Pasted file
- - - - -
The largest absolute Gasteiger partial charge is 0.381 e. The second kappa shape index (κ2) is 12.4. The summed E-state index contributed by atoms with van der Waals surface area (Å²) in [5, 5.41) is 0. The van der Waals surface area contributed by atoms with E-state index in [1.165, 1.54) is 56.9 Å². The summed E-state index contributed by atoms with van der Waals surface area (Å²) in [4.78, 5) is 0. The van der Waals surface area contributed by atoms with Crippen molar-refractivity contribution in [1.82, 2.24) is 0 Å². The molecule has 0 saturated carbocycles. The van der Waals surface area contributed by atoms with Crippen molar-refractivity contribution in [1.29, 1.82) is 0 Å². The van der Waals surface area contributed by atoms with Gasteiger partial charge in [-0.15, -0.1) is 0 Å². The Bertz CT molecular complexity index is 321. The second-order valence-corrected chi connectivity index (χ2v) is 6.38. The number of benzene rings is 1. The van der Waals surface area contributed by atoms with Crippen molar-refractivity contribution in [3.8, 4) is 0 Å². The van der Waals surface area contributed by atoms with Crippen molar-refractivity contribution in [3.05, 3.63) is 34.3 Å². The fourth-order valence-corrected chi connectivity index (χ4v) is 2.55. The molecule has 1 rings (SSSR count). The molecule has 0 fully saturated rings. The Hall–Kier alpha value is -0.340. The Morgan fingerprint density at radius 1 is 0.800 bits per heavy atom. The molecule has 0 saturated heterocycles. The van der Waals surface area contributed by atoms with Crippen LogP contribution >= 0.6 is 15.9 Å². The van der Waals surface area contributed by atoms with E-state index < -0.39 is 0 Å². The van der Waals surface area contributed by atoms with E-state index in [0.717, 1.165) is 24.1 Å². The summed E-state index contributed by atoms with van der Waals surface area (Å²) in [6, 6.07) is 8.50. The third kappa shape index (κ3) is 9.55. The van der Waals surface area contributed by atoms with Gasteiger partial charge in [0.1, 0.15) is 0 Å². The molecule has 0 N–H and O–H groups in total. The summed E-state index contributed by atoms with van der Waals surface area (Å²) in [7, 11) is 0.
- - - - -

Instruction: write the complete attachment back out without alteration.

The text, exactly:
The largest absolute Gasteiger partial charge is 0.381 e. The second kappa shape index (κ2) is 12.4. The summed E-state index contributed by atoms with van der Waals surface area (Å²) in [5, 5.41) is 0. The van der Waals surface area contributed by atoms with E-state index in [1.165, 1.54) is 56.9 Å². The summed E-state index contributed by atoms with van der Waals surface area (Å²) in [4.78, 5) is 0. The van der Waals surface area contributed by atoms with Crippen molar-refractivity contribution in [1.82, 2.24) is 0 Å². The molecule has 0 saturated carbocycles. The van der Waals surface area contributed by atoms with Crippen molar-refractivity contribution in [1.29, 1.82) is 0 Å². The van der Waals surface area contributed by atoms with Gasteiger partial charge in [-0.15, -0.1) is 0 Å². The Bertz CT molecular complexity index is 321. The second-order valence-corrected chi connectivity index (χ2v) is 6.38. The number of benzene rings is 1. The van der Waals surface area contributed by atoms with Crippen molar-refractivity contribution in [3.8, 4) is 0 Å². The van der Waals surface area contributed by atoms with Crippen molar-refractivity contribution in [3.05, 3.63) is 34.3 Å². The fourth-order valence-corrected chi connectivity index (χ4v) is 2.55. The molecule has 1 rings (SSSR count). The molecule has 0 fully saturated rings. The Hall–Kier alpha value is -0.340. The Morgan fingerprint density at radius 1 is 0.800 bits per heavy atom. The molecule has 0 saturated heterocycles. The van der Waals surface area contributed by atoms with Crippen LogP contribution >= 0.6 is 15.9 Å². The van der Waals surface area contributed by atoms with E-state index < -0.39 is 0 Å². The van der Waals surface area contributed by atoms with E-state index in [0.717, 1.165) is 24.1 Å². The summed E-state index contributed by atoms with van der Waals surface area (Å²) in [6, 6.07) is 8.50. The third kappa shape index (κ3) is 9.55. The van der Waals surface area contributed by atoms with Gasteiger partial charge in [0.1, 0.15) is 0 Å². The molecule has 0 N–H and O–H groups in total. The summed E-state index contributed by atoms with van der Waals surface area (Å²) in [7, 11) is 0.